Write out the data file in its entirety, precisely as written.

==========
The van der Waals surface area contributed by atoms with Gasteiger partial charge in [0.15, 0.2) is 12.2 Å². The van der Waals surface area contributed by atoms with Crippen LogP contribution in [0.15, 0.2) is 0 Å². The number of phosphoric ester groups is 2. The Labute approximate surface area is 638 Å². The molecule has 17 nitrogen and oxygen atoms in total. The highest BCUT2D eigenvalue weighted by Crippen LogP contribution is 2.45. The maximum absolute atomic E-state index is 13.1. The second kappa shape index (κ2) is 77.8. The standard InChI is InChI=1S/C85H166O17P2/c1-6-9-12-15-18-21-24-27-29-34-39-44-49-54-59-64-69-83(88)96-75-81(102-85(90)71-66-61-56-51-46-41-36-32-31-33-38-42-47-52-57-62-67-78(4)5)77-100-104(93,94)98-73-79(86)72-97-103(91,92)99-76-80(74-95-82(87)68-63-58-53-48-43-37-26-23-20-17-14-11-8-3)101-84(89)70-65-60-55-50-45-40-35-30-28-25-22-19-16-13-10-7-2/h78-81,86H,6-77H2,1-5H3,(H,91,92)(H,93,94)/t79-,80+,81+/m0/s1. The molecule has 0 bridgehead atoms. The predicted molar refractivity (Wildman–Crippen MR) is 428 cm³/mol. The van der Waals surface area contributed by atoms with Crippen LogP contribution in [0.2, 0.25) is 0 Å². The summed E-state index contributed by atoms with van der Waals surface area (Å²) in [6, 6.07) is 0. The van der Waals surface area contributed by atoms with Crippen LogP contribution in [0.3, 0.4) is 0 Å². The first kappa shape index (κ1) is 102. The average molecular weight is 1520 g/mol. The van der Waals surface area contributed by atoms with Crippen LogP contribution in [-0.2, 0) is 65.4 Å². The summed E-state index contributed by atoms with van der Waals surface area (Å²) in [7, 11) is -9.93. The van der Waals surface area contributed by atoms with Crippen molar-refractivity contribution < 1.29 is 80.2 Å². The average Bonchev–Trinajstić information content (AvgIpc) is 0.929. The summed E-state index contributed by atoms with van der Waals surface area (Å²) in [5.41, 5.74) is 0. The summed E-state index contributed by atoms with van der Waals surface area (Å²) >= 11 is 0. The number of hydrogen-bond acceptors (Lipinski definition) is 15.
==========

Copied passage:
The van der Waals surface area contributed by atoms with Gasteiger partial charge in [0.15, 0.2) is 12.2 Å². The van der Waals surface area contributed by atoms with Crippen LogP contribution in [0.15, 0.2) is 0 Å². The number of phosphoric ester groups is 2. The Labute approximate surface area is 638 Å². The molecule has 17 nitrogen and oxygen atoms in total. The highest BCUT2D eigenvalue weighted by Crippen LogP contribution is 2.45. The maximum absolute atomic E-state index is 13.1. The second kappa shape index (κ2) is 77.8. The standard InChI is InChI=1S/C85H166O17P2/c1-6-9-12-15-18-21-24-27-29-34-39-44-49-54-59-64-69-83(88)96-75-81(102-85(90)71-66-61-56-51-46-41-36-32-31-33-38-42-47-52-57-62-67-78(4)5)77-100-104(93,94)98-73-79(86)72-97-103(91,92)99-76-80(74-95-82(87)68-63-58-53-48-43-37-26-23-20-17-14-11-8-3)101-84(89)70-65-60-55-50-45-40-35-30-28-25-22-19-16-13-10-7-2/h78-81,86H,6-77H2,1-5H3,(H,91,92)(H,93,94)/t79-,80+,81+/m0/s1. The molecule has 0 bridgehead atoms. The predicted molar refractivity (Wildman–Crippen MR) is 428 cm³/mol. The van der Waals surface area contributed by atoms with Crippen LogP contribution in [0.2, 0.25) is 0 Å². The summed E-state index contributed by atoms with van der Waals surface area (Å²) in [6, 6.07) is 0. The van der Waals surface area contributed by atoms with Crippen LogP contribution in [0.3, 0.4) is 0 Å². The first kappa shape index (κ1) is 102. The average molecular weight is 1520 g/mol. The van der Waals surface area contributed by atoms with Crippen LogP contribution in [-0.2, 0) is 65.4 Å². The summed E-state index contributed by atoms with van der Waals surface area (Å²) in [7, 11) is -9.93. The van der Waals surface area contributed by atoms with Crippen molar-refractivity contribution < 1.29 is 80.2 Å². The average Bonchev–Trinajstić information content (AvgIpc) is 0.929. The summed E-state index contributed by atoms with van der Waals surface area (Å²) in [5.41, 5.74) is 0. The summed E-state index contributed by atoms with van der Waals surface area (Å²) >= 11 is 0. The number of hydrogen-bond acceptors (Lipinski definition) is 15.